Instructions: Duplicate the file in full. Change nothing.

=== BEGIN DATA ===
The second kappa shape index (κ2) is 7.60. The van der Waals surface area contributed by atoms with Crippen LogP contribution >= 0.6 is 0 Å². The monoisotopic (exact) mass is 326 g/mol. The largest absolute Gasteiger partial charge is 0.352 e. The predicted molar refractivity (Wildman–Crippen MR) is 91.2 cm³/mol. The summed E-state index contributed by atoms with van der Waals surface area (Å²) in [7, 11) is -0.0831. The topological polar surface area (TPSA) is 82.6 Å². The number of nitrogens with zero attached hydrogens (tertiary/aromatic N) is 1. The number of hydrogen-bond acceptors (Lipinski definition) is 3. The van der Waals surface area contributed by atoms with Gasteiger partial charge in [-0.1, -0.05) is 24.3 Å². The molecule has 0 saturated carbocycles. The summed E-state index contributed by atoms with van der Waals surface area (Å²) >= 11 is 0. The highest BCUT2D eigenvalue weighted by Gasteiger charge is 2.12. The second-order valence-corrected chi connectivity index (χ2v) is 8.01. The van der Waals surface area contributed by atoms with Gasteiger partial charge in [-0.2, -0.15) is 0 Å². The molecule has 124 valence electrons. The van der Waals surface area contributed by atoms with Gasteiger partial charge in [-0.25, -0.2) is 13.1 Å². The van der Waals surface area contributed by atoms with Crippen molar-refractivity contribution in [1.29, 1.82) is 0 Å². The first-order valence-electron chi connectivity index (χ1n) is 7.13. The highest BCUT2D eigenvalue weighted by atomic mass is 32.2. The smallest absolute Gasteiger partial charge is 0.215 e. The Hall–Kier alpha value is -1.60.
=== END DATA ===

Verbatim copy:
The second kappa shape index (κ2) is 7.60. The van der Waals surface area contributed by atoms with Crippen LogP contribution >= 0.6 is 0 Å². The monoisotopic (exact) mass is 326 g/mol. The largest absolute Gasteiger partial charge is 0.352 e. The predicted molar refractivity (Wildman–Crippen MR) is 91.2 cm³/mol. The summed E-state index contributed by atoms with van der Waals surface area (Å²) in [7, 11) is -0.0831. The topological polar surface area (TPSA) is 82.6 Å². The number of nitrogens with zero attached hydrogens (tertiary/aromatic N) is 1. The number of hydrogen-bond acceptors (Lipinski definition) is 3. The van der Waals surface area contributed by atoms with Gasteiger partial charge in [-0.1, -0.05) is 24.3 Å². The molecule has 0 saturated carbocycles. The summed E-state index contributed by atoms with van der Waals surface area (Å²) >= 11 is 0. The highest BCUT2D eigenvalue weighted by Gasteiger charge is 2.12. The second-order valence-corrected chi connectivity index (χ2v) is 8.01. The van der Waals surface area contributed by atoms with Gasteiger partial charge in [-0.2, -0.15) is 0 Å². The molecule has 124 valence electrons. The van der Waals surface area contributed by atoms with Gasteiger partial charge in [-0.25, -0.2) is 13.1 Å². The van der Waals surface area contributed by atoms with Crippen molar-refractivity contribution in [1.29, 1.82) is 0 Å². The first-order valence-electron chi connectivity index (χ1n) is 7.13. The highest BCUT2D eigenvalue weighted by atomic mass is 32.2. The smallest absolute Gasteiger partial charge is 0.215 e. The Hall–Kier alpha value is -1.60.